She’s playing for Team USA. And she’s in another country.
So far, everything has worked out well.
“I took two tests and got A’s on both so it hasn’t been too bad,” said Moore, who has over a 3.7 GPA. “The only glitch is that the internet has been spotty at times, making Skype-ing more difficult.”
The sports media and promotion major is taking 12 credits this semester and even considered applying for a Rhodes Scholarship, but decided against it. She hasn’t had too much trouble managing her time 4,000 miles away from campus.
“It’s a balancing act,” she said. “I make time for study hall, but also have fun hanging out with my teammates.”
Moore isn’t the only college player in the tournament. Canada, which lost 87-46 to the U.S. on Monday, has two student-athletes of its own with Notre Dame freshman Natalie Achonwa and Gonzaga senior Janelle Bekkering. The two Canadians were matched up with Moore during the game.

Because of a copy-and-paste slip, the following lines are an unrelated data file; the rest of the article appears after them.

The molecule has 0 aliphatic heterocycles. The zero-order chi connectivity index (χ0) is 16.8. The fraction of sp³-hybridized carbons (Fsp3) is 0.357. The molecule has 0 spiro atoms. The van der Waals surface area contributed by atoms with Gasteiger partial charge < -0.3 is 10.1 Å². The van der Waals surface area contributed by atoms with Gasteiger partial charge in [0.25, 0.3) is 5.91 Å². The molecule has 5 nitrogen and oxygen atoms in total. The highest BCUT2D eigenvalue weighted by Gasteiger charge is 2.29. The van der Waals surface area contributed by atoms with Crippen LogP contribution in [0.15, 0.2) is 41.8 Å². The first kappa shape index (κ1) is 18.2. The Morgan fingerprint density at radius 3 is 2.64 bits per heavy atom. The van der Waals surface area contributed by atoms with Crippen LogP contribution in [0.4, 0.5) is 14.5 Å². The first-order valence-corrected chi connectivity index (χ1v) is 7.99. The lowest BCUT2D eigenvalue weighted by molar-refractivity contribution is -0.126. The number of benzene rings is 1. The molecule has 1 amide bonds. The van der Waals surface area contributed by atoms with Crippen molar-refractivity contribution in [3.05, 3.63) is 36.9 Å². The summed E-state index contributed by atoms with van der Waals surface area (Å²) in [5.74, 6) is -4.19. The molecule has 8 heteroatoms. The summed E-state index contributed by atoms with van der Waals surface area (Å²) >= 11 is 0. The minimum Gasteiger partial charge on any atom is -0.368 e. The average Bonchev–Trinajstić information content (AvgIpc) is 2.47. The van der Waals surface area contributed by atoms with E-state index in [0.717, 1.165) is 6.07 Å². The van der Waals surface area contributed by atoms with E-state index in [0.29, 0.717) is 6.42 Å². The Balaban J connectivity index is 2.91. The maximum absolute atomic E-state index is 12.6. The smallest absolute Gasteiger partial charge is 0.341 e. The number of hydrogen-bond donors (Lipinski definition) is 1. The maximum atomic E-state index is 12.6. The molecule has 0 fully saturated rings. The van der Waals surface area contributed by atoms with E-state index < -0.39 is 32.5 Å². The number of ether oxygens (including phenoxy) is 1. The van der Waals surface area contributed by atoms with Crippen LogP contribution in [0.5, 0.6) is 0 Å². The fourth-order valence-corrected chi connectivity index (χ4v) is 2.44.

All three are trying to balance representing their countries and keeping up with school back in the U.S. It would have been virtually impossible to do both 20 years ago. Now with the internet, the three players are able to download classes online, talk to teachers via email, or utilize Skype to communicate with classmates.
“My teachers have been very cooperative,” said Bekkering, who led Canada with eight points against the U.S. “Before we got here I registered for classes and made sure the teachers were all right with it.”
“This was a once-in-a-lifetime opportunity for someone her age to compete with the best players in the world,” McGraw wrote to The Associated Press in an email. “The experiences she’s getting over there, with the basketball competition and the chance to learn a new culture, are going to prove invaluable to her growth as a student-athlete.”
“We sat there and did homework together,” said Bekkering. “It’s more difficult for her because I’m a fifth-year senior. This semester I only had to take three classes.”